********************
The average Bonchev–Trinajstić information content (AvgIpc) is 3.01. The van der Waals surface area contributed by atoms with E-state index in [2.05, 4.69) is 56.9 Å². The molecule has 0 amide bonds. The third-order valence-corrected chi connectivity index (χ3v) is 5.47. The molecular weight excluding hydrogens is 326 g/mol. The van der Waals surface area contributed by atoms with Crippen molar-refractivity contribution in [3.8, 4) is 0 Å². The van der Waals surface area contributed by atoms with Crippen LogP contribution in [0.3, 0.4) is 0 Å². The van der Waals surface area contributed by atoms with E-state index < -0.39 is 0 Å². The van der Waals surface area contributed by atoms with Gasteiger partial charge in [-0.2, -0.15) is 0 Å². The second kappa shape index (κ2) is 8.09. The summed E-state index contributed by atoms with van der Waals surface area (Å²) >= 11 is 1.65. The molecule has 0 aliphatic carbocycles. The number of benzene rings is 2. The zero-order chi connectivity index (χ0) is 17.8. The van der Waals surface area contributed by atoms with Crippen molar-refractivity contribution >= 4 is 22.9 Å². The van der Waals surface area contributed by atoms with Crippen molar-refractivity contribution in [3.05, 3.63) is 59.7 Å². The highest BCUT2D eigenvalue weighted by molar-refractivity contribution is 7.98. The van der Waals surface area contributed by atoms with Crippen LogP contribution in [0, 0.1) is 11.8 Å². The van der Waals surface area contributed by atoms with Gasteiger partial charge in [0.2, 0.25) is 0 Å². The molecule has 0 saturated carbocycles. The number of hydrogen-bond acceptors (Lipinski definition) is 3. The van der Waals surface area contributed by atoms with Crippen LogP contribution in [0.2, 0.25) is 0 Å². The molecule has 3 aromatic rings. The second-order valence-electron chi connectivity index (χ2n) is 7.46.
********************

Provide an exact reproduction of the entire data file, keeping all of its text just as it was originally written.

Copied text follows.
The average Bonchev–Trinajstić information content (AvgIpc) is 3.01. The van der Waals surface area contributed by atoms with E-state index in [2.05, 4.69) is 56.9 Å². The molecule has 0 amide bonds. The third-order valence-corrected chi connectivity index (χ3v) is 5.47. The molecular weight excluding hydrogens is 326 g/mol. The van der Waals surface area contributed by atoms with Crippen molar-refractivity contribution in [3.8, 4) is 0 Å². The van der Waals surface area contributed by atoms with Crippen LogP contribution in [0.3, 0.4) is 0 Å². The van der Waals surface area contributed by atoms with E-state index < -0.39 is 0 Å². The van der Waals surface area contributed by atoms with Gasteiger partial charge in [-0.2, -0.15) is 0 Å². The second kappa shape index (κ2) is 8.09. The summed E-state index contributed by atoms with van der Waals surface area (Å²) >= 11 is 1.65. The molecule has 0 aliphatic carbocycles. The number of benzene rings is 2. The zero-order chi connectivity index (χ0) is 17.8. The van der Waals surface area contributed by atoms with Crippen molar-refractivity contribution >= 4 is 22.9 Å². The van der Waals surface area contributed by atoms with Crippen molar-refractivity contribution in [3.05, 3.63) is 59.7 Å². The highest BCUT2D eigenvalue weighted by molar-refractivity contribution is 7.98. The van der Waals surface area contributed by atoms with Crippen LogP contribution in [0, 0.1) is 11.8 Å². The van der Waals surface area contributed by atoms with Gasteiger partial charge in [0.2, 0.25) is 0 Å². The molecule has 0 saturated carbocycles. The number of hydrogen-bond acceptors (Lipinski definition) is 3. The van der Waals surface area contributed by atoms with Crippen LogP contribution in [0.2, 0.25) is 0 Å². The molecule has 3 aromatic rings. The second-order valence-electron chi connectivity index (χ2n) is 7.46.